The recession in US manufacturing worsened last month as plunging global demand and trade frictions drove activity to its lowest point since the Great Recession, according to an industry survey released Tuesday.
The unexpected drop in the Institute for Supply Management’s closely-watched index was another worrying sign for the US economy, amid President Donald Trump’s trade war with China, slowing consumer spending and weaker sales of major factory-made goods.
The bad news knocked the wind out of Wall Street’s sails, with the Dow Jones Industrial Average closing down 1.3 percent.
Trump blamed the Federal Reserve, rather than his own trade wars, accusing the central bank and Fed Chair Jerome Powell of hurting factory output by allowing the US dollar to strengthen, by failing to cut interest rates aggressively, which puts American exports at a disadvantage.
“As I predicted, Jay Powell and the Federal Reserve have allowed the Dollar to get so strong, especially relative to ALL other currencies, that our manufacturers are being negatively affected,” Trump said on Twitter in yet another attack on the independent institution.
“They are their own worst enemies, they don’t have a clue. Pathetic!”
ISM’s manufacturing index fell 1.3 points to 47.8 percent in September, the lowest point since June 2009 and showing continued contraction. Any reading above 50 indicates growth.
Economists had expected the index to recover to above 50 percent. Instead, manufacturing recorded its sixth straight monthly decline and its second month in contraction.
– ‘Warning signs are clear’ –
Timothy Fiore, chair of ISM’s manufacturing survey, told reporters the index was unlikely to see a meaningful recovery so long as demand remained low.
“Clearly without new orders picking up, the number’s going to stay down,” he said. “I think we’re sitting in a position here where we’re at a level that will probably continue.”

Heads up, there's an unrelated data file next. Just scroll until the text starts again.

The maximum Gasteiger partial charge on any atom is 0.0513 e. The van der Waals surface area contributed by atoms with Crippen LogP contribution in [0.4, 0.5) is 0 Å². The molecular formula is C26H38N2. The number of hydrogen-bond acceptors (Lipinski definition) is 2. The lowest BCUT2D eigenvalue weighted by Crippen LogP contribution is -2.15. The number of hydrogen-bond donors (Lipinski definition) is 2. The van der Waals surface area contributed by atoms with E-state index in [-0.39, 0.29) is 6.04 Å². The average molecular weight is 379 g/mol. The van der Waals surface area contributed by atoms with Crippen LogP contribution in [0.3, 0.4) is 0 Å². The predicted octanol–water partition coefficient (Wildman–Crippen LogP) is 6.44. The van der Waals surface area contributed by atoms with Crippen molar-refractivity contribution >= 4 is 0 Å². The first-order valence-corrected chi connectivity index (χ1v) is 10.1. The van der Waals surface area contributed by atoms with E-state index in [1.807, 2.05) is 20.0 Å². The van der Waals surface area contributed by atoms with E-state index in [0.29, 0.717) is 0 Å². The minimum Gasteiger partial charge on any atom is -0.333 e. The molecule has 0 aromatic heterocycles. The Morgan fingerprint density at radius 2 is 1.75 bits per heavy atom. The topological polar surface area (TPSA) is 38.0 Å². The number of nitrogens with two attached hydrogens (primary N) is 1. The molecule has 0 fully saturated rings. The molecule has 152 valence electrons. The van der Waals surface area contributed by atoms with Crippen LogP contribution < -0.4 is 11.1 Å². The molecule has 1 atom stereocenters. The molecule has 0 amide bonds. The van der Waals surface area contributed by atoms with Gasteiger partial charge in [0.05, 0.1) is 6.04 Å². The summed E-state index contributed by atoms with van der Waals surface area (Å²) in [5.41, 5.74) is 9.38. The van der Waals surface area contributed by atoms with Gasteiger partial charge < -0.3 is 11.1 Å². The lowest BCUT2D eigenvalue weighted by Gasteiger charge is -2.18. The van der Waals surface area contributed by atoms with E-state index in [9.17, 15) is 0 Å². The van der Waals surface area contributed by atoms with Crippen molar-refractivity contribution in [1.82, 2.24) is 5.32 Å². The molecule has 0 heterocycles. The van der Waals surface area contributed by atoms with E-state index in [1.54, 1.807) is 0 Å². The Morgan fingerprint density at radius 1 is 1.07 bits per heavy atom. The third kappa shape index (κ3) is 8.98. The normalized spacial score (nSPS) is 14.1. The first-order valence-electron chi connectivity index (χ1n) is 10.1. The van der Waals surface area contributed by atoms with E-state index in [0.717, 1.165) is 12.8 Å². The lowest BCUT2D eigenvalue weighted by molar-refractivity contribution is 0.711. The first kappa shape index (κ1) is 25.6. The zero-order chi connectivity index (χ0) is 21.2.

There was little sign among survey respondents that a three-week nationwide strike by auto workers or recent gyrations in oil prices had caused difficulties, he added, although that could change if the strike at General Motors persists.
Many of the comments from survey participants point to Trump’s trade war with China, noting that the retaliatory tariffs are hurting business and undermining confidence, despite comments from administration officials claiming Americans have not been impacted by the dispute.
A major concern was the computers and electronics sector, Fiore said.
“That has been one of the primary engines of growth for the last three years and it’s now in a contraction mode,” he said.
Total new orders for manufactured goods were at their lowest since 2012. Export orders, which feed into overall orders, fell to 41 percent, their worst month since March of 2009.
Manufacturing represents around a tenth of overall US GDP, meaning the sector can contract without dragging the wider economy into a recession, as it has in the past.
But trouble for factories is often an early warning, economists say.
Of 18 industries surveyed, three experienced growth — miscellaneous goods, food and chemical products — and even they reported growth was weak to flat.
In the miscellaneous category, a respondent said growth “has slowed dramatically,” while in fabricated metals, a sector enjoying robust trade protection from the Trump administration, a company said the market was “slowing even more than… normal” for the fourth quarter.
Ian Shepherdson of Pantheon Macroeconomics said the ISM report was “pretty awful.”
“This survey is a not consistent with recession across the whole economy,” he said in an analysis.
“But the warning signs here are clear enough. The trade war is wreaking havoc, to the point where the incipient upturn in manufacturing in China is not transmitting, at all, to the US.”